40 years at Covent Garden for Sir Thomas

Author: Clemency Burton-Hill

Sir Thomas Allen reflects on his long association with the Royal Opera House.

‘Forty years? I can’t take it in,’ chuckles baritone Sir Thomas Allen at home in London, where he is rehearsing the revival of Così fan Tutte that will mark four decades since his debut at the Royal Opera House, Covent Garden. ‘I don’t know what that number means, I can’t fathom it! It bit like the American debt, once it gets past several trillion you lose sight of the numbers…’

Joking aside, perhaps the achievement is all the more unfathomable for Allen given that, as a young singer from County Durham, he had rather more modest expectations. ‘I never dreamed I’d go there in the first place so the fact I did took me completely by surprise. People often say to young singers: are you looking forward to the day you’ll make your debut at Covent Garden? And I used to laugh at that – it felt far beyond my reach. Light years away, if ever.’

So what was it like, I wonder, to walk onto that storied stage for the first time in 1972? ‘It was phenomenal,’ he remembers. ‘Just to see the lights, the sheer beauty of it. I think I let out a gasp, my jaw dropped.’ I ask if his jaw still drops – metaphorically or otherwise – when he returns to Floral Street? ‘Oh, it’s still magic,’ he confesses. ‘Going through the stage door, going on the stage at Covent Garden, it is an extraordinary thing to do; to step through those doors to work and to perform at that level.’

Looking back over such a remarkable period of history, both personally and in terms of the House itself, it must be tempting to indulge in the odd sentimental recollection, but Allen is trying to remain clear-eyed as he approaches the anniversary. ‘I’m trying not to be drawn into nostalgia,’ he says. ‘But not always succeeding, because of course, you remember all the ghosts – the filth and the dirt of old dressing rooms, which really were terrible at the time! And the painted cloths stored down below – oh, they were dens of dirt and decay! For someone starting now, it’s very bright, polished, you can still smell the fresh paint. When I started, it was something of a mess. But it was historic, and that was all part of its history, its glamour, its charm.’ He adds: ‘Besides, you can put down those old Visconti cloths, the old Don Carloses and Toscas and they may look old fashioned but my god, they were classics of their day.’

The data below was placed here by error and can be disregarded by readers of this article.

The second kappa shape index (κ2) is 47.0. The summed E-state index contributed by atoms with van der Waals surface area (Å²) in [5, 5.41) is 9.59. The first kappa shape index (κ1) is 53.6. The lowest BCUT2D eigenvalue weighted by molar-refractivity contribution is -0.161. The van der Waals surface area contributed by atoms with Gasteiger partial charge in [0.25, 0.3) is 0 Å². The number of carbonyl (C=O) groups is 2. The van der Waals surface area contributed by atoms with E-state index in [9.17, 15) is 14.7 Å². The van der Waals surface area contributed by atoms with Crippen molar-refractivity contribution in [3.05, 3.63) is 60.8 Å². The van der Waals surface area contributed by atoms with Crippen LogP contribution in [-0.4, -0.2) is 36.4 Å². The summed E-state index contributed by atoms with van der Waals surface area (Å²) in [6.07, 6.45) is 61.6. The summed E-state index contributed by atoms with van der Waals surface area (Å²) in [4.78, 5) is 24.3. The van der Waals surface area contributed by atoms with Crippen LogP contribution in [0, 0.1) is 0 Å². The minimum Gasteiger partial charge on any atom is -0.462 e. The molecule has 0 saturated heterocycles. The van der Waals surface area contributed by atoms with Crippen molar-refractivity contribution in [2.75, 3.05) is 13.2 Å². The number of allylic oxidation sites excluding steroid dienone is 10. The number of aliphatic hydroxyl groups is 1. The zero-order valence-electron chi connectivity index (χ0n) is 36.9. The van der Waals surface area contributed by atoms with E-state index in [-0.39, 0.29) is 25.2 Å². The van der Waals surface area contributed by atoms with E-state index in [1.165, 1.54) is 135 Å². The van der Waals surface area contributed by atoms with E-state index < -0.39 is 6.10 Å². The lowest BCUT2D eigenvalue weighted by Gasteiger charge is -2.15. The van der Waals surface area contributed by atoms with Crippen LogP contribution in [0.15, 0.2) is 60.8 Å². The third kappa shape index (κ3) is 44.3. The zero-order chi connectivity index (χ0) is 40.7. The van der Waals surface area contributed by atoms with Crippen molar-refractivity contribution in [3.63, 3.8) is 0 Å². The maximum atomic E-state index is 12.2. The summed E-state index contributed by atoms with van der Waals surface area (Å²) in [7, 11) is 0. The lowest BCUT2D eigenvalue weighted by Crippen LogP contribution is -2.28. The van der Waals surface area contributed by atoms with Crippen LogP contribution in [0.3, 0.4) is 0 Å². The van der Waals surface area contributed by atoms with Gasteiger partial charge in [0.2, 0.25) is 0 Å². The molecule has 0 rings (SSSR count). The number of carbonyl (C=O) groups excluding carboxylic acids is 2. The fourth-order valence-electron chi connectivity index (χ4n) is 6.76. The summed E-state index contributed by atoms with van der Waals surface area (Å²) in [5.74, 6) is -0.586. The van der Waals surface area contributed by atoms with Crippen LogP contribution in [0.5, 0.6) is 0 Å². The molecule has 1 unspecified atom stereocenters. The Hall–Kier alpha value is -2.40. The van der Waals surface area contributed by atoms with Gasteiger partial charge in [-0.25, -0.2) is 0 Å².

When Allen first started at Covent Garden, he encountered something that, he regrets, doesn’t exist in the same way now: a genuine company. ‘There used to be a team – Sutherland, Vickers, Ward, MacIntyre, Evans; a whole host who’d been there for many years,’ he recalls. ‘They were a real interesting group of folk. Hardened professionals. I sat at their knees and listened to their stories and I learned.’ As assiduous a student as he was, however, Allen also admits to feeling occasionally dazzled by the roster of superstars who passed through that hallowed Stage Door; to the point where he says – extraordinarily, for such a giant talent – he began to suffer from a ‘distinct lack of self-belief’.

‘It was enormously exciting and impressive but it was also one of the problems, that you were surrounded by such great singers the entire time. Alfredo Kraus, Tito Gobbi, Lucia Popp… They all came and went through the place and you saw the greatest singers of that decade, of several decades.’ Allen remembers a particular production of Gounod’s Faust in 1977, a revival that, along with a 1979 Billy Budd, catapulted him into success; but which posed a psychological challenge at the time. ‘I remember talking to myself in a quiet place before the performance,’ he confides, ‘and saying: right, you’re going to go out there tonight and you’ll either sink or swim. You either go up the ladder, you stay still, or you go down – what are you going to do?’ He hesitates, then adds, with characteristic modesty. ‘I think I went up the ladder.’